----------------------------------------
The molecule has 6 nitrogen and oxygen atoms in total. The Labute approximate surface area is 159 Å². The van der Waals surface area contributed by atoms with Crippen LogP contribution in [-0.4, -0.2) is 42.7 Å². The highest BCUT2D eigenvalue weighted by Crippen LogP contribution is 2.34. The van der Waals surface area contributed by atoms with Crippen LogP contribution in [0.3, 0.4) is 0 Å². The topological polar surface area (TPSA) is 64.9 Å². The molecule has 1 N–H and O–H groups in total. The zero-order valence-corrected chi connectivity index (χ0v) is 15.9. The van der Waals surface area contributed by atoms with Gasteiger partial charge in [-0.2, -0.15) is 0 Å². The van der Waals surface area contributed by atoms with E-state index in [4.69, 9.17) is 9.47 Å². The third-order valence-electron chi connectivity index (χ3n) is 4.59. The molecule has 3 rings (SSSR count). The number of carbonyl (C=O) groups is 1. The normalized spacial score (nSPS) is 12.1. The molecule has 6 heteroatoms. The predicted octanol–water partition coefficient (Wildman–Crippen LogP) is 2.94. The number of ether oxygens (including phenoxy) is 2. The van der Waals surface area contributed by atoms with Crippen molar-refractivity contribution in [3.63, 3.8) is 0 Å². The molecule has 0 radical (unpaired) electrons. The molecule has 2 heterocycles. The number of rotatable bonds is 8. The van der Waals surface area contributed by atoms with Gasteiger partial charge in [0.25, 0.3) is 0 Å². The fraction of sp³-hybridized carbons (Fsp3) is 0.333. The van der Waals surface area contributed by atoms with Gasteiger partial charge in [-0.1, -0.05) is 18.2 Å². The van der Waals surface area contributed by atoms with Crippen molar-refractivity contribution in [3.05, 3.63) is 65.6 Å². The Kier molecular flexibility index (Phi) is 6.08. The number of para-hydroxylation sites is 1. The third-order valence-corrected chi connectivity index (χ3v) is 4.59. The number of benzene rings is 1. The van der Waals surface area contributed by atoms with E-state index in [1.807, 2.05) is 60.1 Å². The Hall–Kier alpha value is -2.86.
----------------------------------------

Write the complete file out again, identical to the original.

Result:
The molecule has 6 nitrogen and oxygen atoms in total. The Labute approximate surface area is 159 Å². The van der Waals surface area contributed by atoms with Crippen LogP contribution in [-0.4, -0.2) is 42.7 Å². The highest BCUT2D eigenvalue weighted by Crippen LogP contribution is 2.34. The van der Waals surface area contributed by atoms with Crippen LogP contribution in [0.3, 0.4) is 0 Å². The topological polar surface area (TPSA) is 64.9 Å². The molecule has 1 N–H and O–H groups in total. The zero-order valence-corrected chi connectivity index (χ0v) is 15.9. The van der Waals surface area contributed by atoms with Gasteiger partial charge in [-0.2, -0.15) is 0 Å². The van der Waals surface area contributed by atoms with E-state index in [4.69, 9.17) is 9.47 Å². The third-order valence-electron chi connectivity index (χ3n) is 4.59. The molecule has 3 rings (SSSR count). The number of carbonyl (C=O) groups is 1. The normalized spacial score (nSPS) is 12.1. The molecule has 6 heteroatoms. The predicted octanol–water partition coefficient (Wildman–Crippen LogP) is 2.94. The number of ether oxygens (including phenoxy) is 2. The van der Waals surface area contributed by atoms with Crippen molar-refractivity contribution in [3.63, 3.8) is 0 Å². The molecule has 0 radical (unpaired) electrons. The molecule has 2 heterocycles. The number of rotatable bonds is 8. The van der Waals surface area contributed by atoms with Gasteiger partial charge in [0.25, 0.3) is 0 Å². The fraction of sp³-hybridized carbons (Fsp3) is 0.333. The van der Waals surface area contributed by atoms with Gasteiger partial charge in [-0.1, -0.05) is 18.2 Å². The van der Waals surface area contributed by atoms with Crippen molar-refractivity contribution in [3.05, 3.63) is 65.6 Å². The Kier molecular flexibility index (Phi) is 6.08. The number of para-hydroxylation sites is 1. The third-order valence-corrected chi connectivity index (χ3v) is 4.59. The number of benzene rings is 1. The van der Waals surface area contributed by atoms with E-state index in [1.807, 2.05) is 60.1 Å². The Hall–Kier alpha value is -2.86.